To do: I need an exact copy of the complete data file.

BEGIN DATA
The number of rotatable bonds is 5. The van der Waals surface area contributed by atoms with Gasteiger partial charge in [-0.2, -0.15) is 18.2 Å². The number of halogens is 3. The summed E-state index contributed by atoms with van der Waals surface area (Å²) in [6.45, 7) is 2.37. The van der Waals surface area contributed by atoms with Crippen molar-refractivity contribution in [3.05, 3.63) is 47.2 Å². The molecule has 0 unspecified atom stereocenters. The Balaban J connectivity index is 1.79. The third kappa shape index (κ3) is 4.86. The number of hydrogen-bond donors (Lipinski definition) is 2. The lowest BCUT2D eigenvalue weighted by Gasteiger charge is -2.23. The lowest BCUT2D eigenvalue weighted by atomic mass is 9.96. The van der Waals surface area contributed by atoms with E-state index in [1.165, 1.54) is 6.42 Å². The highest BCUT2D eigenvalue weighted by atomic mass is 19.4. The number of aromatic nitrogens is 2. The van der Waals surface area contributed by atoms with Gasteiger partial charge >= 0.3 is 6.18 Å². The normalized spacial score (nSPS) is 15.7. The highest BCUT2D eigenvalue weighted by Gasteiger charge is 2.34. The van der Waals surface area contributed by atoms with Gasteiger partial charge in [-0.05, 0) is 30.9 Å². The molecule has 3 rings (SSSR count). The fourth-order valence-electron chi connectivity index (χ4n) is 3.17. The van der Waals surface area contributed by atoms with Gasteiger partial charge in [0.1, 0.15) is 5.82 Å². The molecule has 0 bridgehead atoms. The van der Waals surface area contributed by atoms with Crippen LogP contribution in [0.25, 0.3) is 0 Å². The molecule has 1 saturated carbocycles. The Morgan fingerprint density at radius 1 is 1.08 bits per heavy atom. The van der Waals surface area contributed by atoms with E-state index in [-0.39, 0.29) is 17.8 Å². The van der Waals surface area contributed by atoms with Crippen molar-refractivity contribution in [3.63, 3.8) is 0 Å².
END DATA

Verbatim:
The number of rotatable bonds is 5. The van der Waals surface area contributed by atoms with Gasteiger partial charge in [-0.2, -0.15) is 18.2 Å². The number of halogens is 3. The summed E-state index contributed by atoms with van der Waals surface area (Å²) in [6.45, 7) is 2.37. The van der Waals surface area contributed by atoms with Crippen molar-refractivity contribution in [3.05, 3.63) is 47.2 Å². The molecule has 0 unspecified atom stereocenters. The Balaban J connectivity index is 1.79. The third kappa shape index (κ3) is 4.86. The number of hydrogen-bond donors (Lipinski definition) is 2. The lowest BCUT2D eigenvalue weighted by Gasteiger charge is -2.23. The lowest BCUT2D eigenvalue weighted by atomic mass is 9.96. The van der Waals surface area contributed by atoms with E-state index in [1.165, 1.54) is 6.42 Å². The highest BCUT2D eigenvalue weighted by atomic mass is 19.4. The number of aromatic nitrogens is 2. The van der Waals surface area contributed by atoms with Gasteiger partial charge >= 0.3 is 6.18 Å². The normalized spacial score (nSPS) is 15.7. The highest BCUT2D eigenvalue weighted by Gasteiger charge is 2.34. The van der Waals surface area contributed by atoms with Gasteiger partial charge in [-0.05, 0) is 30.9 Å². The molecule has 3 rings (SSSR count). The fourth-order valence-electron chi connectivity index (χ4n) is 3.17. The van der Waals surface area contributed by atoms with Gasteiger partial charge in [0.1, 0.15) is 5.82 Å². The molecule has 0 bridgehead atoms. The van der Waals surface area contributed by atoms with Crippen LogP contribution in [0.25, 0.3) is 0 Å². The molecule has 1 saturated carbocycles. The Morgan fingerprint density at radius 1 is 1.08 bits per heavy atom. The van der Waals surface area contributed by atoms with E-state index in [-0.39, 0.29) is 17.8 Å². The van der Waals surface area contributed by atoms with Crippen molar-refractivity contribution in [3.63, 3.8) is 0 Å².